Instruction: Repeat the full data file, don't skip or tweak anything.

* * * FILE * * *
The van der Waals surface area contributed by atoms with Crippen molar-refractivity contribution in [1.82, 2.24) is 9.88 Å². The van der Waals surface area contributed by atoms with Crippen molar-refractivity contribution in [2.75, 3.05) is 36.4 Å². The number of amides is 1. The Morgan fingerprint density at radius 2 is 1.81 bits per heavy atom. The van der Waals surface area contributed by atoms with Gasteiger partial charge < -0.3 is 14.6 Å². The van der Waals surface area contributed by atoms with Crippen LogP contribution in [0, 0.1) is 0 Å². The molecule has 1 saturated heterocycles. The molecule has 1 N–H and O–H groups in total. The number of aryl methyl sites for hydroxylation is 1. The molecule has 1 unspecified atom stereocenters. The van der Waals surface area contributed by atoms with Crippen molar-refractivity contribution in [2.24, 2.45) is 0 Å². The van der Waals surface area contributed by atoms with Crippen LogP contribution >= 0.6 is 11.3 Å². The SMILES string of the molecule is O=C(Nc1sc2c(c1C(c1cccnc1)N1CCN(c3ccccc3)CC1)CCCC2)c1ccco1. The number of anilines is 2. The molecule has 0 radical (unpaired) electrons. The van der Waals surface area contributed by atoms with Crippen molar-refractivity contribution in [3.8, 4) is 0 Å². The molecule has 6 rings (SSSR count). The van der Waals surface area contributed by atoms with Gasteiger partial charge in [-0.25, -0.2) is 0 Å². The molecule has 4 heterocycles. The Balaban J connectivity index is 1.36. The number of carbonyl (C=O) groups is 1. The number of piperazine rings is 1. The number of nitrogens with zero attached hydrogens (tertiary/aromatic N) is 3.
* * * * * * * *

The van der Waals surface area contributed by atoms with Crippen molar-refractivity contribution in [1.82, 2.24) is 9.88 Å². The van der Waals surface area contributed by atoms with Crippen molar-refractivity contribution in [2.75, 3.05) is 36.4 Å². The number of amides is 1. The Morgan fingerprint density at radius 2 is 1.81 bits per heavy atom. The van der Waals surface area contributed by atoms with Gasteiger partial charge < -0.3 is 14.6 Å². The van der Waals surface area contributed by atoms with Crippen LogP contribution in [0, 0.1) is 0 Å². The molecule has 1 saturated heterocycles. The molecule has 1 N–H and O–H groups in total. The number of aryl methyl sites for hydroxylation is 1. The molecule has 1 unspecified atom stereocenters. The van der Waals surface area contributed by atoms with Crippen molar-refractivity contribution in [2.24, 2.45) is 0 Å². The van der Waals surface area contributed by atoms with Crippen LogP contribution >= 0.6 is 11.3 Å². The SMILES string of the molecule is O=C(Nc1sc2c(c1C(c1cccnc1)N1CCN(c3ccccc3)CC1)CCCC2)c1ccco1. The number of anilines is 2. The molecule has 0 radical (unpaired) electrons. The van der Waals surface area contributed by atoms with Crippen molar-refractivity contribution in [3.8, 4) is 0 Å². The molecule has 6 rings (SSSR count). The van der Waals surface area contributed by atoms with Gasteiger partial charge in [-0.25, -0.2) is 0 Å². The molecule has 4 heterocycles. The Balaban J connectivity index is 1.36. The number of carbonyl (C=O) groups is 1. The number of piperazine rings is 1. The number of nitrogens with zero attached hydrogens (tertiary/aromatic N) is 3.